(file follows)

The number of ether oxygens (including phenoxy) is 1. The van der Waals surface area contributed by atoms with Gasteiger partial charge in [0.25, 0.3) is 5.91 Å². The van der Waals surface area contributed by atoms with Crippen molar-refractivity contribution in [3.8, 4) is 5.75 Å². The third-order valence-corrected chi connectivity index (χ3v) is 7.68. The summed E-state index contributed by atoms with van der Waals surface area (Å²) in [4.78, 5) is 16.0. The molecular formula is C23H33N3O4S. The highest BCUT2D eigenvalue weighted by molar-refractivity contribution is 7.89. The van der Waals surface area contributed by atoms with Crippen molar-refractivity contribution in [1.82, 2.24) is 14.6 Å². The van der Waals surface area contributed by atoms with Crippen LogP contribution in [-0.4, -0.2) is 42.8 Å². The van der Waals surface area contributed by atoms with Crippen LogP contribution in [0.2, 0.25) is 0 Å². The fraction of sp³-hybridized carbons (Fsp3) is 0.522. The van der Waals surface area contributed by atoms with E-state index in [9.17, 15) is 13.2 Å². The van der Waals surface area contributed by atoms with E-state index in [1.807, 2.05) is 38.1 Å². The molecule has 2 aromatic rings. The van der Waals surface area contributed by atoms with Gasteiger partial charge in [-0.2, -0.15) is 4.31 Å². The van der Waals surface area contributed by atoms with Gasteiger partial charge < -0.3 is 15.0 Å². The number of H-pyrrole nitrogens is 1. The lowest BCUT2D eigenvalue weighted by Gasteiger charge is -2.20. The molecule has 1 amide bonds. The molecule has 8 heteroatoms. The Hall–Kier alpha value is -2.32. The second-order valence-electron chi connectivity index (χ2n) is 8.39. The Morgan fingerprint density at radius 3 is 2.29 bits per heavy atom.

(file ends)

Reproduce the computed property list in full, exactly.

The number of ether oxygens (including phenoxy) is 1. The van der Waals surface area contributed by atoms with Gasteiger partial charge in [0.25, 0.3) is 5.91 Å². The van der Waals surface area contributed by atoms with Crippen molar-refractivity contribution in [3.8, 4) is 5.75 Å². The third-order valence-corrected chi connectivity index (χ3v) is 7.68. The summed E-state index contributed by atoms with van der Waals surface area (Å²) in [4.78, 5) is 16.0. The molecular formula is C23H33N3O4S. The highest BCUT2D eigenvalue weighted by molar-refractivity contribution is 7.89. The van der Waals surface area contributed by atoms with Crippen molar-refractivity contribution in [1.82, 2.24) is 14.6 Å². The van der Waals surface area contributed by atoms with Crippen LogP contribution in [-0.4, -0.2) is 42.8 Å². The van der Waals surface area contributed by atoms with Crippen LogP contribution in [0.2, 0.25) is 0 Å². The fraction of sp³-hybridized carbons (Fsp3) is 0.522. The van der Waals surface area contributed by atoms with E-state index in [9.17, 15) is 13.2 Å². The van der Waals surface area contributed by atoms with E-state index in [1.807, 2.05) is 38.1 Å². The molecule has 2 aromatic rings. The van der Waals surface area contributed by atoms with Gasteiger partial charge in [-0.2, -0.15) is 4.31 Å². The van der Waals surface area contributed by atoms with Gasteiger partial charge < -0.3 is 15.0 Å². The number of H-pyrrole nitrogens is 1. The lowest BCUT2D eigenvalue weighted by Gasteiger charge is -2.20. The molecule has 1 amide bonds. The molecule has 8 heteroatoms. The Hall–Kier alpha value is -2.32. The second-order valence-electron chi connectivity index (χ2n) is 8.39. The Morgan fingerprint density at radius 3 is 2.29 bits per heavy atom.